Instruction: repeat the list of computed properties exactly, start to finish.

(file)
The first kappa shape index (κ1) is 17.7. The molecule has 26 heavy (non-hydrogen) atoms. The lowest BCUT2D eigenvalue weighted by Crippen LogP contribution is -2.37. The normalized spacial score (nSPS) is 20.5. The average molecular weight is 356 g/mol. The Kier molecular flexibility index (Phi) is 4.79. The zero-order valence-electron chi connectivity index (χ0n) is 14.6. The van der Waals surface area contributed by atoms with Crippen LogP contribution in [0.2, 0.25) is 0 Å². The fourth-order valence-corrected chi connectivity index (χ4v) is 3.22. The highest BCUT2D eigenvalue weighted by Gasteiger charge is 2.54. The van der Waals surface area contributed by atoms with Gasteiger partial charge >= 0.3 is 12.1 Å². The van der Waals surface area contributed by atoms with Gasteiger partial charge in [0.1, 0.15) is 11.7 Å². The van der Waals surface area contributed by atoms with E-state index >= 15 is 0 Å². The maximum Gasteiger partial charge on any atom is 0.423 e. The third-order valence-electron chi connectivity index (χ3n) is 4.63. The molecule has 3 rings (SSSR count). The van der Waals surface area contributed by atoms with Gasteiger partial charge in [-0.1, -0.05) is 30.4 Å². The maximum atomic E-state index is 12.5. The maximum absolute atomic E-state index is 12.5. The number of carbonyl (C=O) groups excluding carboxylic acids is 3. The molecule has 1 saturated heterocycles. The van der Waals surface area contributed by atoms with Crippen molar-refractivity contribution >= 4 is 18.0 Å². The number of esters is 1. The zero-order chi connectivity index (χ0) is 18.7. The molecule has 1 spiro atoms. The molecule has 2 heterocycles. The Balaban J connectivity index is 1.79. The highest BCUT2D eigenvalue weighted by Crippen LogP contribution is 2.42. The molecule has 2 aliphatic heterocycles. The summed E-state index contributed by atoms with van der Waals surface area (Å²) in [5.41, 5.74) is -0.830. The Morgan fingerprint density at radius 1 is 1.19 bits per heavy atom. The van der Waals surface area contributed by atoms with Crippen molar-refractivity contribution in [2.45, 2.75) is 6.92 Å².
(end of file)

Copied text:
The first kappa shape index (κ1) is 17.7. The molecule has 26 heavy (non-hydrogen) atoms. The lowest BCUT2D eigenvalue weighted by Crippen LogP contribution is -2.37. The normalized spacial score (nSPS) is 20.5. The average molecular weight is 356 g/mol. The Kier molecular flexibility index (Phi) is 4.79. The zero-order valence-electron chi connectivity index (χ0n) is 14.6. The van der Waals surface area contributed by atoms with Crippen LogP contribution in [0.2, 0.25) is 0 Å². The fourth-order valence-corrected chi connectivity index (χ4v) is 3.22. The highest BCUT2D eigenvalue weighted by Gasteiger charge is 2.54. The van der Waals surface area contributed by atoms with Gasteiger partial charge >= 0.3 is 12.1 Å². The van der Waals surface area contributed by atoms with Gasteiger partial charge in [0.1, 0.15) is 11.7 Å². The van der Waals surface area contributed by atoms with E-state index >= 15 is 0 Å². The maximum Gasteiger partial charge on any atom is 0.423 e. The third-order valence-electron chi connectivity index (χ3n) is 4.63. The molecule has 3 rings (SSSR count). The van der Waals surface area contributed by atoms with Gasteiger partial charge in [-0.1, -0.05) is 30.4 Å². The maximum atomic E-state index is 12.5. The maximum absolute atomic E-state index is 12.5. The number of carbonyl (C=O) groups excluding carboxylic acids is 3. The molecule has 1 saturated heterocycles. The van der Waals surface area contributed by atoms with Crippen molar-refractivity contribution >= 4 is 18.0 Å². The number of esters is 1. The zero-order chi connectivity index (χ0) is 18.7. The molecule has 1 spiro atoms. The molecule has 2 heterocycles. The Balaban J connectivity index is 1.79. The highest BCUT2D eigenvalue weighted by Crippen LogP contribution is 2.42. The molecule has 2 aliphatic heterocycles. The summed E-state index contributed by atoms with van der Waals surface area (Å²) in [5.41, 5.74) is -0.830. The Morgan fingerprint density at radius 1 is 1.19 bits per heavy atom. The van der Waals surface area contributed by atoms with Crippen molar-refractivity contribution in [2.45, 2.75) is 6.92 Å².